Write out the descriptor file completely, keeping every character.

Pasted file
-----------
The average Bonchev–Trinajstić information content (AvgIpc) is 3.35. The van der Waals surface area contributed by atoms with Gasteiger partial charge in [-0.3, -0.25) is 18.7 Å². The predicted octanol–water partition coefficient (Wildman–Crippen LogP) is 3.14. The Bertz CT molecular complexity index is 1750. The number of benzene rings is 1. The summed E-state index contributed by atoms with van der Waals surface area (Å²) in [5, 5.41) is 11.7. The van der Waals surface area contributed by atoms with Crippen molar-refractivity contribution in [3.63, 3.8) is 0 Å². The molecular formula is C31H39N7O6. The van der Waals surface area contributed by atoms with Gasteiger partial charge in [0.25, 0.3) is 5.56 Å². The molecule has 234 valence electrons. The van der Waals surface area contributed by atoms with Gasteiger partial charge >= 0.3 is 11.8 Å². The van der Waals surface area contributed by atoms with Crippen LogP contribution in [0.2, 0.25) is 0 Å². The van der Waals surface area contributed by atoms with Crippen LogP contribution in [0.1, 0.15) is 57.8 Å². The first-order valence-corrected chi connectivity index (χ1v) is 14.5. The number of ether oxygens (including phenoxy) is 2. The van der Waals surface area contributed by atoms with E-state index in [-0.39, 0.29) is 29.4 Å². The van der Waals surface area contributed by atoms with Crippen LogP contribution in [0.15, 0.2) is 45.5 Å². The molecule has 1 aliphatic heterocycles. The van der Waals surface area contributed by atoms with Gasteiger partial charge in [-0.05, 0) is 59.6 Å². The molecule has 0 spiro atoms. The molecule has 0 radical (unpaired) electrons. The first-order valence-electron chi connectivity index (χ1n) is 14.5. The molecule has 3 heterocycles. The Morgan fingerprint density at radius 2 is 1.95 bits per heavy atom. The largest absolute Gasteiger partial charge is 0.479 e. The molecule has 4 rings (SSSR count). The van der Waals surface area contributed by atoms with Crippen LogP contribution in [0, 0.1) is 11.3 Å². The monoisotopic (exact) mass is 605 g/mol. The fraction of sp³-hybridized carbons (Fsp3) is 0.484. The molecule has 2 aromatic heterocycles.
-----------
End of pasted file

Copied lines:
The average Bonchev–Trinajstić information content (AvgIpc) is 3.35. The van der Waals surface area contributed by atoms with Gasteiger partial charge in [-0.3, -0.25) is 18.7 Å². The predicted octanol–water partition coefficient (Wildman–Crippen LogP) is 3.14. The Bertz CT molecular complexity index is 1750. The number of benzene rings is 1. The summed E-state index contributed by atoms with van der Waals surface area (Å²) in [5, 5.41) is 11.7. The van der Waals surface area contributed by atoms with Crippen molar-refractivity contribution in [3.63, 3.8) is 0 Å². The molecular formula is C31H39N7O6. The van der Waals surface area contributed by atoms with Gasteiger partial charge in [0.25, 0.3) is 5.56 Å². The molecule has 234 valence electrons. The van der Waals surface area contributed by atoms with Gasteiger partial charge >= 0.3 is 11.8 Å². The van der Waals surface area contributed by atoms with Crippen LogP contribution in [0.2, 0.25) is 0 Å². The van der Waals surface area contributed by atoms with Crippen LogP contribution in [0.1, 0.15) is 57.8 Å². The first-order valence-corrected chi connectivity index (χ1v) is 14.5. The number of ether oxygens (including phenoxy) is 2. The van der Waals surface area contributed by atoms with E-state index in [-0.39, 0.29) is 29.4 Å². The van der Waals surface area contributed by atoms with Crippen LogP contribution in [0.15, 0.2) is 45.5 Å². The molecule has 1 aliphatic heterocycles. The van der Waals surface area contributed by atoms with Gasteiger partial charge in [-0.05, 0) is 59.6 Å². The molecule has 0 spiro atoms. The molecule has 0 radical (unpaired) electrons. The first-order valence-electron chi connectivity index (χ1n) is 14.5. The molecule has 3 heterocycles. The Morgan fingerprint density at radius 2 is 1.95 bits per heavy atom. The largest absolute Gasteiger partial charge is 0.479 e. The molecule has 4 rings (SSSR count). The van der Waals surface area contributed by atoms with Crippen LogP contribution in [0, 0.1) is 11.3 Å². The monoisotopic (exact) mass is 605 g/mol. The fraction of sp³-hybridized carbons (Fsp3) is 0.484. The molecule has 2 aromatic heterocycles.